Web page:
In concluding that adequate penile hygiene is a viable alternative to neonatal circumcision (Pedatrics 56:610, October 1975), the Task Force seems unaware of our experience in England where circumcision is not general. Gairdner as far back as 1949 advocated education in penile hygiene but Burrowes, a school medical officer, observed in 1963 " . . . among uncircumcised 17-year-old school-boys 70%-80% have never attempted to retract the prepuce though this was possible. Most suffered from balanitis."
A survey of uncircumcised 15-year-olds in a British school only last year showed that 60% of them were not practicing penile hygiene. Gairdner and others have noted that 20% to 80% of 5-year-olds had a foreskin that was either nonretractile or only partially retractile due to persistent preputial adhesions. All these boys are put at risk by a policy of noninterference, which makes hygiene impossible. Fortunately penile cancer is rare.
The genital cancers are clearly of multiple causality and the components are likely to be synergistic in their effect. Remove a link in the chain of development and you have gone some way to avoid completion.
The value of circumcision in reducing the incidence of syphilis and gonorrhea is equivocal but we have ample evidence that other venereal infections such as monilial balanitis and genital herpes occur mainly in uncircumcised males. Reeently cervical cancer has been shown to be associated with genital herpes and research is required to determine if soap and water are as effective as circumcision in preventing transmission of this virus.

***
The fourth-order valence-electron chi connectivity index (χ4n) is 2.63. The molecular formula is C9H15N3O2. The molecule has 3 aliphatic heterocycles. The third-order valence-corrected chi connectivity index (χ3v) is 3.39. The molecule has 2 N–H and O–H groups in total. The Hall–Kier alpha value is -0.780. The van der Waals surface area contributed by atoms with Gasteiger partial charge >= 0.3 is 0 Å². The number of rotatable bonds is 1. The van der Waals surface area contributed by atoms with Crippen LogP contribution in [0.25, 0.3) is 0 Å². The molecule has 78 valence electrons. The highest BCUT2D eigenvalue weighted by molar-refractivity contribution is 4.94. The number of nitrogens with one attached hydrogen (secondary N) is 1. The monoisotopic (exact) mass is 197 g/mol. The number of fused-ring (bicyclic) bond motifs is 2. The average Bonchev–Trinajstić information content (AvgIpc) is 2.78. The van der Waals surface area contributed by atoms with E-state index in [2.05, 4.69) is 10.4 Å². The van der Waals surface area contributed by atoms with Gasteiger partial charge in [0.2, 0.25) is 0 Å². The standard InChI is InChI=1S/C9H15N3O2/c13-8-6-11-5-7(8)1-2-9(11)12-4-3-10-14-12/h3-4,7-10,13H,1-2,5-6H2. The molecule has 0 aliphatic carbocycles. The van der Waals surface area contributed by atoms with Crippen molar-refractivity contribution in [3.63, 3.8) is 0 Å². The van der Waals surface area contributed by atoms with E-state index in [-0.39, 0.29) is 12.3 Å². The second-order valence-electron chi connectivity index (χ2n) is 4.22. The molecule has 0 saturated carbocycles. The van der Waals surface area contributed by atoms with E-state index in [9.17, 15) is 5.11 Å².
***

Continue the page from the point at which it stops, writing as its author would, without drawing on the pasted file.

The Task Force rightly draws attention to meatal stenosis as a consequence of neonatal circumcision but does not mention that this condition is also found in uncircumcised adults, probably due to low-grade balanitis.
When comparing the mortality statistics for circumcision in infants and children in England with the figures for the United States we were surprised to discover that the mortality for the neonatal operation in the United States was apparently less than for the selected patients circumcised for mainly surgical indications after the neonatal period here.
Routine neonatal circumcision was never encouraged here because Gairdner predicted a high mortality, but 26 years' experience in the United States has proved him wrong. We think the Task Force should exercise caution before advocating a reversal of U.S. policy using equivocal and admittedly inadequate information.
- Gairdner D. The fate of the foreskin: A study of circumcision. BMJ 1949; 2: 1433
- Burrowes HP. Cytology of the cervix. Lancet 1963; 2: 588
- Kalcev B. Circumcision and penile hygiene in schoolboys. Med Officer 1964; 112: 171
- Oster J. Further fate of the foreskin: Incidence of preputial adhesions, phimosis and smegma among Danish schoolboys. Arch Dis Child 1968; 43: 200
- Troshev K. Contribution to the anthropometric study of the penis in a group of Bulgarian boys from birth to the age of seven years. Acta Chir Plast 1969; 2: 140
- Taylor PK, Rodin P. Herpes genitalis and circumcision. Br J Vener Dis 1975; 51: 274